Physics Department Colloquium
Uncovering the Nature of Dark Matter with Direct Detection Experiments. Status and Prospects from a XENON Perspective.
Time: 4:00 PM
Place: 2241 Chamberlin Hall (coffee at 330 pm)
Speaker: Uwe Oberlack, Rice University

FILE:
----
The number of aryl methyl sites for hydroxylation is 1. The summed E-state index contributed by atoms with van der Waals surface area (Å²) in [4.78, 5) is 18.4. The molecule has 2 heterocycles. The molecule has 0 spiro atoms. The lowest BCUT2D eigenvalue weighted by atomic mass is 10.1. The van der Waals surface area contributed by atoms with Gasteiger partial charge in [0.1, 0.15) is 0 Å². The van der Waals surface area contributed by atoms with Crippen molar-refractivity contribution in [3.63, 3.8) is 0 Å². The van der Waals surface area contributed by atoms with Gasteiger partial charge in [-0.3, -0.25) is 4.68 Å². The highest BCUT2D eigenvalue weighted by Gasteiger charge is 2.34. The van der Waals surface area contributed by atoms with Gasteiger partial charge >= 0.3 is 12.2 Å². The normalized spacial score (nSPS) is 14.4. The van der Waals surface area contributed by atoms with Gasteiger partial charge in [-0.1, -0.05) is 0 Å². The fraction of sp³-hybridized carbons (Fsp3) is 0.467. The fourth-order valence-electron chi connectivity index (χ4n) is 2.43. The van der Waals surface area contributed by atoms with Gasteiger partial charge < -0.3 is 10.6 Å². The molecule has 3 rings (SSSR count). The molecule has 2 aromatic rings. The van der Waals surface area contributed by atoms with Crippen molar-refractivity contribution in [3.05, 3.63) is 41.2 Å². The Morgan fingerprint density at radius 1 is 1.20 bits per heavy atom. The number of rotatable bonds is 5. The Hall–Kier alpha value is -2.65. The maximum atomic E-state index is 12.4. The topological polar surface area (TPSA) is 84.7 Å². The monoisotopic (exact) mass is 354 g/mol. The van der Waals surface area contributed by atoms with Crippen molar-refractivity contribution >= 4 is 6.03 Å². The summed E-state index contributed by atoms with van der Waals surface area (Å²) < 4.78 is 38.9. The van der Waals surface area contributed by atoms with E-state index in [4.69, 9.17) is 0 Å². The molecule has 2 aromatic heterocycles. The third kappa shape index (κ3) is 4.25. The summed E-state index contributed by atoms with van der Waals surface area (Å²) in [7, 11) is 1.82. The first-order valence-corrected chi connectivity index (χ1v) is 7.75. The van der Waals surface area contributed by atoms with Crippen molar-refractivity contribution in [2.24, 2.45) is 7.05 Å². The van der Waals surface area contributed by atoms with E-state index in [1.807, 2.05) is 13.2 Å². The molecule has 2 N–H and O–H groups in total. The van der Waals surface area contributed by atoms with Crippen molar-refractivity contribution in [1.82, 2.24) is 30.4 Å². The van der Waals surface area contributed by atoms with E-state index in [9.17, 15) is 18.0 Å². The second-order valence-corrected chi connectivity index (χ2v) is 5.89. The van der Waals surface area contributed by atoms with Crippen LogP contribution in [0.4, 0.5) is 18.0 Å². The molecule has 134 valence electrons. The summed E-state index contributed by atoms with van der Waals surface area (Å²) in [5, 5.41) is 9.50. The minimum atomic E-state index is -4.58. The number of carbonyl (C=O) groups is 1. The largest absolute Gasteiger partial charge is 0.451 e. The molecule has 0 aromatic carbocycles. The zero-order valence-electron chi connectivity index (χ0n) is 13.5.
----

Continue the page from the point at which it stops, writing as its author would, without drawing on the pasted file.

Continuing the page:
Abstract: More than 80% of the matter in the universe is in the form of non-baryonic Dark Matter. "Regular" matter makes up less than 5% of the matter and energy content of the universe. Understanding the nature of Dark Matter ranks therefore among the outstanding questions in physics today. The rapid formation of structure in the early universe from small density variations as observed in the Cosmic Microwave Background supports the idea of Dark Matter being a thermal relic of Weakly Interacting Massive Particles (WIMPs). WIMPs can be detected in principle by their interactions with regular matter. The XENON Dark Matter program pursues the goal of directly detecting nuclear recoils resulting from scattering with Weakly Interacting Massive Particles (WIMPs), using increasingly more sensitive experiments. The detector concept consists of a dual-phase liquid/gas xenon time projection chamber with a low energy threshold. It discriminates against background using simultaneous measurements of the primary scintillation light and the charge signal, resulting from interactions in the noble liquid. Following the successful XENON10, the current experiment XENON100 features 10 times greater sensitive mass and 100 times lower background. XENON100 aims at improving sensitivity by a factor of 20 over current limits. I will provide an overview of the field, describe the status of XENON100, and discuss its physics reach along with future prospects of detectors at the ton scale.